5 of Today's Greatest Stressors and How to Minimize Them
We all have stressors. They give us headaches, stomach aches, anxiety, and make us kick innocent dogs. If only the medical bills would go away. If only the car would operate without maintenance. If only the house didn't need maintenance. If only the kids would do their chores and homework. If only ….
The list of stressors continues to grow despite technology. iPhone updates necessitate relearning our phone apps once every month or two. Siri doesn't understand plain English. Alexa understands too much English! Inventors have created an affordable robot to make the coffee and clean the floor, but no one's invented a robot to mow the lawn and trim the hedges which takes four times as long!
Confronting stress means first, understanding what your stressors are. Being busy isn't necessarily stress if you find peace or solace in the act of being busy. Each of us have stress triggers that are unique to us, but most of us share a few common stress makers. This article focuses on reducing stress associated with common stressors.
Stressor No. 1: The 40-Hour Work Week
Contrary to popular belief, the idea of a 40 hour work week isn't American (although it was born of capitalism). The 40 hour work week has British origins, and in fact, leaders of the industrial revolution recommended 10 hour days or more until labour unions fought back.
We might wonder why America, which sought to escape the tax impositions of Britain, didn't fight to escape long work weeks as well. Well, America did fight back. As a result, the average work week slowly declined leading up to the 1900s. It may be disheartening to learn that the average work week was rounding down to 35 hours when World War II changed the American labor landscape. Many women entered the work-force for the first time and were forced to work long hours to meet supply demands for America's soldiers. It seems that was the linchpin that made the 40 hour work week a household staple.
During Franklin Roosevelt's tenure as president, the Fair Labor Standards Act of 1938 made the 40 hour work week permanent. An optimistic President Nixon advocated a 4 day work week where families could become a greater priority, but sadly, his advisors quickly "nixed" the idea of a mere 5 hour reduction in the work week.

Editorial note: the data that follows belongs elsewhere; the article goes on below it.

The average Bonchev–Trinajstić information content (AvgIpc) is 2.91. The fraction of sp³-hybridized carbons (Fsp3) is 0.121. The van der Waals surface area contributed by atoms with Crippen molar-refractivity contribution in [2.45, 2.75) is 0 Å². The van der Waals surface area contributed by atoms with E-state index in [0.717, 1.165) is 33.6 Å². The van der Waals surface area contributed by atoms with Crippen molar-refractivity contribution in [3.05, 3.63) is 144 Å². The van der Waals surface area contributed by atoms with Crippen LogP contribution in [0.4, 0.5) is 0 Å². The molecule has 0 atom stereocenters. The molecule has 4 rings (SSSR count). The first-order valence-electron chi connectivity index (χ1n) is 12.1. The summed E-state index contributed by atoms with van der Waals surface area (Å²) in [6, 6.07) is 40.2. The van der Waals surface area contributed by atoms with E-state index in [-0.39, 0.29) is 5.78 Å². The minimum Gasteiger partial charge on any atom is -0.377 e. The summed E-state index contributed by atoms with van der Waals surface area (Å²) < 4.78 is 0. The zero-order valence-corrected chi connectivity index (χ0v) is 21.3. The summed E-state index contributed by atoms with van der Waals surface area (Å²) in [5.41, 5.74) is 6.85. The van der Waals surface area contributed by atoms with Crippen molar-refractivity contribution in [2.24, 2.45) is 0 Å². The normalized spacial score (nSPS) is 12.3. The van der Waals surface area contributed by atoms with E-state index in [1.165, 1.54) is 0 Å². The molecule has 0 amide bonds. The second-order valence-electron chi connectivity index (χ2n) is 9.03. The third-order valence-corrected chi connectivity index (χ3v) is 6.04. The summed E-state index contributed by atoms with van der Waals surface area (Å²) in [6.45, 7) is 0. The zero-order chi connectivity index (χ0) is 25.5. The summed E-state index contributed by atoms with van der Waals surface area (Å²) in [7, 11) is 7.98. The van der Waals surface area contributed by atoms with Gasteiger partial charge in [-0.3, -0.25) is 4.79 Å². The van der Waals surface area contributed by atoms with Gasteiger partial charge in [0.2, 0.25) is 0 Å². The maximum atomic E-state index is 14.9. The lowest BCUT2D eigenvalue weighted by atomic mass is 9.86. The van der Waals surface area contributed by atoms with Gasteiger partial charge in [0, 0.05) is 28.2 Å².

How to Destress the 40-Hour Work Week:
There are a number of employers who are fighting the 'system' by cutting back their average work week regardless of the Fair Labor Standards Act. A number of law offices offer 37.5 hour work weeks, particularly for staff support who spends hours at a desk. Increasingly, doctor's and dentist's offices are closing at noon or altogether one day a week. Employers are offering flexible work plans which enable a 40 hour week to be worked in four 10 hour shifts or some other variation. Government offices are closing during regular hours to allow "catch-up" time. Businesses affected by the Coronavirus have learned that employees can work from home.
Despite changes from employers, the problem is still very real and still very overwhelming, particularly if both parents work. There is very little time in a two day weekend (especially if you go to church) left to do laundry, mow the lawn, maintain the house and car, etc. Oh, and remember those children that deserve so much of your attention and just aren't getting it because of the 40 hour work week? Try tossing in a soccer tournament or a dance recital. It's no small feat to accomplish all of these tasks and remain sane.
Here's what you can do?
- If you have any tenure and can accomplish your job in less than 40 hours, ask for a reduced work week. Ask to cut back to 32 or 35 hours so that you can maintain your health insurance benefits. If you feel this idea will meet with a definite no, then ask for a flexible work week which enables you to get your 40 hours in without the rigidity of an 8 to 5 schedule.
- A lot of office policies now allow for telecommuting up to 2 days per week. Ask your employer to let you work from home on a trial basis. At least the laundry can be running while you're cranking out spreadsheets. Who knows? You may be the single positive force that changes the entire company's way of looking at how their employees balance work and home.
- Budget for a nanny, or at the very least, a lawncare specialist and a housekeeper. In some scenarios, a nanny is more practical than daycare. A nanny can care for the children, and do the cooking and cleaning. Removing the time spent doing the lawn and housework frees you up to spend time with the children.